The child is in me still and sometimes not so still.
~ Fred Rogers
Yesterday I argued with a family member.
We’re not especially close. (The argument, in fact, was just an exchange of angry texts.) We don’t see each other often, and I’m not especially concerned about what this person thinks or feels about me.
So I was surprised at the strength of my reaction to the fight.
I was upset. I felt like crying. I was also furious. I couldn’t stop raging, replaying the argument in my head over and over. I was also confused. What this my fault? Was I missing something? Nor could I stop imagining what would happen if we were to resume it in the future. What would I say? How would X answer? How would I feel?
I did this so much I couldn’t sleep. I mean, at all.
So at 3:40 AM I’m lying in bed and wondering Why the hell is this happening?
And my smarter self answered,
Because you feel like a kid.
This happens every day in my therapy office. It’s just not me it usually happens to.
It happens to the wife who hates her husband and is desperate to end their marriage but looks at me helplessly and says, “But I don’t know how to start.”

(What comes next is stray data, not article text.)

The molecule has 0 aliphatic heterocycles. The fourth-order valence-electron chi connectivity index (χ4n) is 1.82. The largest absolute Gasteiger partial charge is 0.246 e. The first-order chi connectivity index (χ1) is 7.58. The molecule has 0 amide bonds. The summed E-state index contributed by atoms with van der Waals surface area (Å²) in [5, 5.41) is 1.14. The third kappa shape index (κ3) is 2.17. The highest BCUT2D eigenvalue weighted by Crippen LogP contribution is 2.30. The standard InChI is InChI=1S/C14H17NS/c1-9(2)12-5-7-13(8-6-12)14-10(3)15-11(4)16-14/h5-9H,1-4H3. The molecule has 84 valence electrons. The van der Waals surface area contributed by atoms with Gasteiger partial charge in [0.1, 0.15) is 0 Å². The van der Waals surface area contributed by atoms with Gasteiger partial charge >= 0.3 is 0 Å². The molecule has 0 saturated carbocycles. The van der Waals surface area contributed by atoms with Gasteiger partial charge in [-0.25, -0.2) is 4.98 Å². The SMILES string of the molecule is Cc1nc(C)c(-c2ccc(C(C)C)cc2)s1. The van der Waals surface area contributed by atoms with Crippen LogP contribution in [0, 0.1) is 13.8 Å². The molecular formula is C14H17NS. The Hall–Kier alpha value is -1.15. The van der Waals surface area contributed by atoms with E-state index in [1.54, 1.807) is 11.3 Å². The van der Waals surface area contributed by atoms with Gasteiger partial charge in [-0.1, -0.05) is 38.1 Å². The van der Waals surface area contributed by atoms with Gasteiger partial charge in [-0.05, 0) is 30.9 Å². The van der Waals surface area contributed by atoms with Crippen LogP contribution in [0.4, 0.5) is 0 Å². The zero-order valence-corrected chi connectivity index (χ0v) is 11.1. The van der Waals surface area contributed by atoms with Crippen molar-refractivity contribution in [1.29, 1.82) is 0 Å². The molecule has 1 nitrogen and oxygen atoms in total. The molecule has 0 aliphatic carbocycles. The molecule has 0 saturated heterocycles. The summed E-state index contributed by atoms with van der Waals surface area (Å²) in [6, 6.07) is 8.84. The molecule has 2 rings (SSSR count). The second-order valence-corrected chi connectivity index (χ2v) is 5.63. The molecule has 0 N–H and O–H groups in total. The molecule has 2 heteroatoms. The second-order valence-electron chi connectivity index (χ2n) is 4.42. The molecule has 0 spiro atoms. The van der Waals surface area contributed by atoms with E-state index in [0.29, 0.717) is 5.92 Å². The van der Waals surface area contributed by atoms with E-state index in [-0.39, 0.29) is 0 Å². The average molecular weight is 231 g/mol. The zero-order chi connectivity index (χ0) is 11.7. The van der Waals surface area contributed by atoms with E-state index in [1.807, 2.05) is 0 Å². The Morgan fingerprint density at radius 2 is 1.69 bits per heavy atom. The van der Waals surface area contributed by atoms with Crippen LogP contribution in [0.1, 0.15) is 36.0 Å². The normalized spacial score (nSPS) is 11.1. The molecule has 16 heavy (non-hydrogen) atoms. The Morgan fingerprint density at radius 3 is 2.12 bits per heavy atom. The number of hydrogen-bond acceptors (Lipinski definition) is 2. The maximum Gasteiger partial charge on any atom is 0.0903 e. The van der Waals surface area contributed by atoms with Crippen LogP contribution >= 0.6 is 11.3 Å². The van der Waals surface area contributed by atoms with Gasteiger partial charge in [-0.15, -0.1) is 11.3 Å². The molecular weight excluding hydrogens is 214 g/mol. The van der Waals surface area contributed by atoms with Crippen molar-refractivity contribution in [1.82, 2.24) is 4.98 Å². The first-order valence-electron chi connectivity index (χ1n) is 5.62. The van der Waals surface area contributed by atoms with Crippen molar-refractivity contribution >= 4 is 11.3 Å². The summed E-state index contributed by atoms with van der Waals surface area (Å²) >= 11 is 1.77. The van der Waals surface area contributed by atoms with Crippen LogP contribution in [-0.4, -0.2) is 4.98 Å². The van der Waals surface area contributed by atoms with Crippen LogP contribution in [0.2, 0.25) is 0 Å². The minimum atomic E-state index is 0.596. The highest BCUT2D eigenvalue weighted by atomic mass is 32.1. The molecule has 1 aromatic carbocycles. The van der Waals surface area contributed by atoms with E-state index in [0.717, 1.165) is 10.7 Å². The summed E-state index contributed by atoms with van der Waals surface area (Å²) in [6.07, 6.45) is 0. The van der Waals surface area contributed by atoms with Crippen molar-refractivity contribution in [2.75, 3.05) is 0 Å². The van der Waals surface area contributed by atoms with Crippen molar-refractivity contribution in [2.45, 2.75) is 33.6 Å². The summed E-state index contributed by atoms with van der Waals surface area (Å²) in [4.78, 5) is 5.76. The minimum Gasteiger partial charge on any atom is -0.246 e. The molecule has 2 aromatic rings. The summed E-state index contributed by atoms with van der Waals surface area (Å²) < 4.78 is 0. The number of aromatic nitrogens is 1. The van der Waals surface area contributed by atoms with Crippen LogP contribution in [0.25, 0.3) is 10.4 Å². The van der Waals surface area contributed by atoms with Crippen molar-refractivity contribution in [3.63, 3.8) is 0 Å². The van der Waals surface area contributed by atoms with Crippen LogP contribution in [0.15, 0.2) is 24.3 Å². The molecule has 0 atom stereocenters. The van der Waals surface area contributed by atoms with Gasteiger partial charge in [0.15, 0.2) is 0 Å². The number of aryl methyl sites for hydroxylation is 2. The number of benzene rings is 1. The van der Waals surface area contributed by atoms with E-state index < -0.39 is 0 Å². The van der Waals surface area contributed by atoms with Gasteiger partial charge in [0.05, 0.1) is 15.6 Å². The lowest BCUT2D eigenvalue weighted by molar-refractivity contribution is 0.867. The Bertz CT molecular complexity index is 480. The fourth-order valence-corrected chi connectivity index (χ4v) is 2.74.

To the mom whose daughter bullies her and to whom she cannot reply because she’s afraid she’ll lose the girl’s love forever.
To the husband who vents endlessly in therapy about his wife’s drinking but finds her anger so unnerving that he has never said a word to her.
To the adult son so desperate for his father’s love and approval that he bites his tongue whenever Dad launches into a racist political harrangue.
To the boyfriend whose fiance makes all the couples’ decisions unilaterally but who doesn’t complain for fear she’ll break their engagement.
To the nurse who’s afraid to seek a better job because of how scared she gets in interviews.
To the teacher who’s worked herself into chronic health problems by overworking and never saying No to any demand.
To the therapist whose need for clients to like her is so great that she regularly extends their therapy hour, reduces her fee, comes in on weekends, and takes crisis calls at all hours of the night.